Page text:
“But also things like land ownership, things like women coming together and making a difference in their communities.
“So many women involved as activists in the local community working together with other women to make things happen.”
Inspirational stories told through the project include a Ugandan woman who helped her entire village of 400 families build Lorena stoves, reducing the wood they burned for cooking by 80%.
Community gardens in Scotland are picking apples and producing pasteurized apple juice, saving tons of apples from food waste.
Brazilian community groups are using soup kitchens and cooking to combat domestic abuse and gender violence.
Kenyan community groups are teaching local farmers permaculture techniques so they can waste less and grow more food.
Nepalese community groups are collecting tons of discarded plastic bottles in the Himalayas and have built a "plastic pavilion" educational center out of them.
Community groups in Rwanda are building school gardens so that children can help grow food for school meals and address problems of poor nutrition and diet.
Mexican community groups are teaching people about biodiversity and climate change by encouraging them to grow boxwood gardens at home.
And the highlight of Jenny?
When asked if any of the international stories in particular caught his attention, he found the projects in Brazil "incredible."
Here, they are involved in real struggles for land rights.
In Brazil, the concept of “community gardens” does not fully capture the reality of the diverse and historical experiences of urban agriculture.
Urban agriculture varies according to the territories, the people and their struggles.
The examples of urban quilombos and resistance throughout history up to the present day show how agriculture can be a form of cultural struggle and insurgent citizenship.
The social function of community orchards is to fight for the right to land and raise awareness of the importance of community orchards as a tool to combat gender and domestic violence and victims of drug trafficking.
Dundee's own network
Meanwhile, there are many new and well-established community gardens in Dundee.
The Network of Community Gardens– which is a separate project – is facilitated by Manuela De Los Rios of the Maxwell Center to bring them together.
Examples include the Camperdown Community Growing Space, which has had a feasibility study completed.
A community led Campy Growers Association was created to continue to work with the council.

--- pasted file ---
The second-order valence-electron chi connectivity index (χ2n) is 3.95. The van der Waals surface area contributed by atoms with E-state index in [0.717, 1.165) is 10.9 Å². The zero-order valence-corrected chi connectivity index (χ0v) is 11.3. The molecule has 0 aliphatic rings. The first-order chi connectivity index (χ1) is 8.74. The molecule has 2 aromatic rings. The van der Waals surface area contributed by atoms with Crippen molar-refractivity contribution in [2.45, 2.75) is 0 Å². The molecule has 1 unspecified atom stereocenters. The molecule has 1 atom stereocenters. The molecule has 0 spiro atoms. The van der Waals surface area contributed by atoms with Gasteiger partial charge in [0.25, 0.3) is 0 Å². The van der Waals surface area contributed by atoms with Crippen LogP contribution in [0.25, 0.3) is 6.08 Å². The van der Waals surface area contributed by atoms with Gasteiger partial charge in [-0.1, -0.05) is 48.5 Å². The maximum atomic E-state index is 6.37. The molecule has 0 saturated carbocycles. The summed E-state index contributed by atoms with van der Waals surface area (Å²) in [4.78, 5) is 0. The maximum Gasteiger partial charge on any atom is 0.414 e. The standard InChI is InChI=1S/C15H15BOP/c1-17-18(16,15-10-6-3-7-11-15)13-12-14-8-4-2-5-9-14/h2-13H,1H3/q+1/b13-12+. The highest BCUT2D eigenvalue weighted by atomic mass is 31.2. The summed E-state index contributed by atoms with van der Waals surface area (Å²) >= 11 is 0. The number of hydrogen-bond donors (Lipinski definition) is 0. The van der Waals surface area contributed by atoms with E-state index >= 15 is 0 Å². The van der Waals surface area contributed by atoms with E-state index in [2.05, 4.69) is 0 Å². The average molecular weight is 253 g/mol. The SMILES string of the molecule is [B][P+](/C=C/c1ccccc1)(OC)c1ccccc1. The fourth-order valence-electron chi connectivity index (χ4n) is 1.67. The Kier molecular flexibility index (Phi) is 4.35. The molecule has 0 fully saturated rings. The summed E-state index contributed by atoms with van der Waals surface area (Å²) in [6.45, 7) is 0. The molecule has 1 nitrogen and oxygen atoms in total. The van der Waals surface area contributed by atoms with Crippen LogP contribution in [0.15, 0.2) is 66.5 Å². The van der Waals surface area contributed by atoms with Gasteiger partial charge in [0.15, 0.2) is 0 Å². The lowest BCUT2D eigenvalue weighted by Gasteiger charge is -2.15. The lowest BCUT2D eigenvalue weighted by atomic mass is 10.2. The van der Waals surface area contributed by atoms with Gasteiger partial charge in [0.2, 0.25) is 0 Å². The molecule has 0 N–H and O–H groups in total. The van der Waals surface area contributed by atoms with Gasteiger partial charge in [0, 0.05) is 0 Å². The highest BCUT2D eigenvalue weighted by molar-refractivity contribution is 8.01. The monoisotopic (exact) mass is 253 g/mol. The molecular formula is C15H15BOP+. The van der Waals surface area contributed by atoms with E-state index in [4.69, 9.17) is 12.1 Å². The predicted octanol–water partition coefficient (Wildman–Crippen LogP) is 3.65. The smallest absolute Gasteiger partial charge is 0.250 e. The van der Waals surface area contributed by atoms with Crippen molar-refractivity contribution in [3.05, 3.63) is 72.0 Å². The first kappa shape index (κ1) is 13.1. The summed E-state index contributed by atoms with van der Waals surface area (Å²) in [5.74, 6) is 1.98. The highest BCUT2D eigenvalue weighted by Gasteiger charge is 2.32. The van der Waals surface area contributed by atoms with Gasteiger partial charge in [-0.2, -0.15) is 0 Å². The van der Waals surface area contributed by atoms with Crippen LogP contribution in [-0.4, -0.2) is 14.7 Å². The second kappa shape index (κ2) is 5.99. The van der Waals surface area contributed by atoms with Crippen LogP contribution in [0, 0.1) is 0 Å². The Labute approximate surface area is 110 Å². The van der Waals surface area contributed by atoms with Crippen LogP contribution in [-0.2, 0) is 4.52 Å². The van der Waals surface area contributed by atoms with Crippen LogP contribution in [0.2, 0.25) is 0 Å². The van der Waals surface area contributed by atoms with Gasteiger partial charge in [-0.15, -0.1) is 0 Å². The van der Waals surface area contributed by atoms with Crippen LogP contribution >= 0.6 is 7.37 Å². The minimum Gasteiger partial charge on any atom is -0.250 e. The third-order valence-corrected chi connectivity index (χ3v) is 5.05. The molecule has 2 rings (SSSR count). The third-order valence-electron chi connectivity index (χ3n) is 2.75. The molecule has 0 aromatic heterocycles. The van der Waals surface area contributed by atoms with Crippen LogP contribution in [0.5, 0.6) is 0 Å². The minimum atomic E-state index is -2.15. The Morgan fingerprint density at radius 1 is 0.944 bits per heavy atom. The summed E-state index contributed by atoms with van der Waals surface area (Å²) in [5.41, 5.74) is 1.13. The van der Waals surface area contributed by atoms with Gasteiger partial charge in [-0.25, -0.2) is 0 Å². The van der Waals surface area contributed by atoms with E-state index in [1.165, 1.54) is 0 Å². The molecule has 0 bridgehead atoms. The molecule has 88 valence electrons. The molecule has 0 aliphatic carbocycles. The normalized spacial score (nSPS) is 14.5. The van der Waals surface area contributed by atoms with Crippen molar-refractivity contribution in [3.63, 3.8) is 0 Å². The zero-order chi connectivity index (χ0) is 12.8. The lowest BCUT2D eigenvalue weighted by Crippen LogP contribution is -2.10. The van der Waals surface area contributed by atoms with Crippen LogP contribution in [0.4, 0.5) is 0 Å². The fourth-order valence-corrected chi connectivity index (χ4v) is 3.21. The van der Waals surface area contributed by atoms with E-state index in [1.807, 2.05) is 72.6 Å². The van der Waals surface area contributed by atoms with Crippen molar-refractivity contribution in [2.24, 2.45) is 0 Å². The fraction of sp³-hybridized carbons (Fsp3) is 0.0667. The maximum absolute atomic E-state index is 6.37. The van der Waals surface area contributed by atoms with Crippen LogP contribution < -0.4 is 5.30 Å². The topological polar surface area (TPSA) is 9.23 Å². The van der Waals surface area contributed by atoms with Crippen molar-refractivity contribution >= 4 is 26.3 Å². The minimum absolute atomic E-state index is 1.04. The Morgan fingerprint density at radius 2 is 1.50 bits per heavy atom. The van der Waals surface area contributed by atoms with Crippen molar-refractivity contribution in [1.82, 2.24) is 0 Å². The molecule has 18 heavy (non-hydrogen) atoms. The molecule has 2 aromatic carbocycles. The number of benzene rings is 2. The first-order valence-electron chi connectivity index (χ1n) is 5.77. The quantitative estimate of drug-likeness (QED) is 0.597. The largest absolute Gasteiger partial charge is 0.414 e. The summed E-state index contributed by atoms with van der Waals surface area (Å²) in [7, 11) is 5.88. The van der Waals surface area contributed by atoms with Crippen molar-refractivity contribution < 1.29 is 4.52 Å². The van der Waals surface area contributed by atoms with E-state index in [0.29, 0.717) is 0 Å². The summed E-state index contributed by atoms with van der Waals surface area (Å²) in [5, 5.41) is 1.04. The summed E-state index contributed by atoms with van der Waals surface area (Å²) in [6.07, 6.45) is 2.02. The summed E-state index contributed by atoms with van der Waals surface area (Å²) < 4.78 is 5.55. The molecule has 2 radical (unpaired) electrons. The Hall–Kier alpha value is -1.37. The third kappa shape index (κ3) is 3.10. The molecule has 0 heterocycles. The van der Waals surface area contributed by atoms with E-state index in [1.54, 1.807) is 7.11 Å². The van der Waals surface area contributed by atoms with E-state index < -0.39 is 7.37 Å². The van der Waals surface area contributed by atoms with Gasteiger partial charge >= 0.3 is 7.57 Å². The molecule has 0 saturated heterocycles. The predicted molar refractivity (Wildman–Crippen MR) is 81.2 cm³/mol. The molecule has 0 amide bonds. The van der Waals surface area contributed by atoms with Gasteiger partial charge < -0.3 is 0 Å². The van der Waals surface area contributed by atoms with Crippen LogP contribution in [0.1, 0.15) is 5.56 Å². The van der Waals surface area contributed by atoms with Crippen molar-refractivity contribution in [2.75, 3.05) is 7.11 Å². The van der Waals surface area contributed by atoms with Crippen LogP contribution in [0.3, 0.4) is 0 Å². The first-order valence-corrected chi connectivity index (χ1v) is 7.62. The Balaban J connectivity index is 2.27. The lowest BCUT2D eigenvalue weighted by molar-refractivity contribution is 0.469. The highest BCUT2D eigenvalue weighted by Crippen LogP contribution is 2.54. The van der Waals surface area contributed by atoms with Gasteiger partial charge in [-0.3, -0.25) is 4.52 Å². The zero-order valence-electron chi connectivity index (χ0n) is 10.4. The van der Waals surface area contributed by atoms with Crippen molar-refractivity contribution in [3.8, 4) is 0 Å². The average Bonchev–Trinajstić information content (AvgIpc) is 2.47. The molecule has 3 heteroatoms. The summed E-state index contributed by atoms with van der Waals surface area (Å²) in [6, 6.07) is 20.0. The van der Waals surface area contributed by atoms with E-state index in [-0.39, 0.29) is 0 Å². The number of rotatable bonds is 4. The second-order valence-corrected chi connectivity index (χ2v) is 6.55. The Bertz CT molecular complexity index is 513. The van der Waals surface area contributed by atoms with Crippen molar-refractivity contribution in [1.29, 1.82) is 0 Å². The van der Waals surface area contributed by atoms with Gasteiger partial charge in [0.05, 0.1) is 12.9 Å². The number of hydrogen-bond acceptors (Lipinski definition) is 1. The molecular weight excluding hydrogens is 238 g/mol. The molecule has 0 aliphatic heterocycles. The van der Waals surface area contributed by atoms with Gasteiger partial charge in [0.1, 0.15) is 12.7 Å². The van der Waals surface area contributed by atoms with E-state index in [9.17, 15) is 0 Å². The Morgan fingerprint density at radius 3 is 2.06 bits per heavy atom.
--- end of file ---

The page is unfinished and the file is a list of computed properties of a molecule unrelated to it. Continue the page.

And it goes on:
Another example from Dundee is the GROW Observatory.
This Citizen Observatory has empowered individuals and entire communities to take action on soil and climate across Europe. GROW aims to improve the accuracy of predictions about extreme events such as floods, droughts and forest fires.
Dundee Urban Orchard, also known as DUO, is a city-wide arts and horticulture project that supports individuals, community groups and cultural organizations to plant and tend small-scale orchards in Dundee.
Other examples, however, include the Dundee Green Network, which includes 59 parks covering 4,000 acres (including cemeteries and allotments) and a 27-mile footpath/cycle path circumnavigating sites of international importance within the Tay estuary and green and blue spaces. of local importance. appreciated
by residents and visitors.
With the aim of inspiring
Jenny hopes the Tayport exhibit will shine a light on community gardens and community food-growing projects and help inspire others.
"It can be really depressing, right? The more you read and hear, especially about climate change," he said.
“This is really the question of our lives, and it can be hard to imagine how ordinary people could answer these global questions.
“But really, the project, even though it is very small and tiny in hindsight, is really a matter of people working together and coming together to make a difference, whether it's more environmental awareness, connecting people with nature, mobilizing the community, growing healthy food. , or getting the message across and the like.
“It was just fantastic. Intergenerational stuff too.
“We just want it to be an uplifting experience for people to see what's possible and learn from each other.
Also to focus on what's going on in Dundee in terms of the most amazing work that's going on in a lot of different settings right now. People gather for community gardens. There are many of them."
When to see the exhibition
*Community Gardens Beyond Communities, The Larick Centre, Tayport, 22/23 de abril.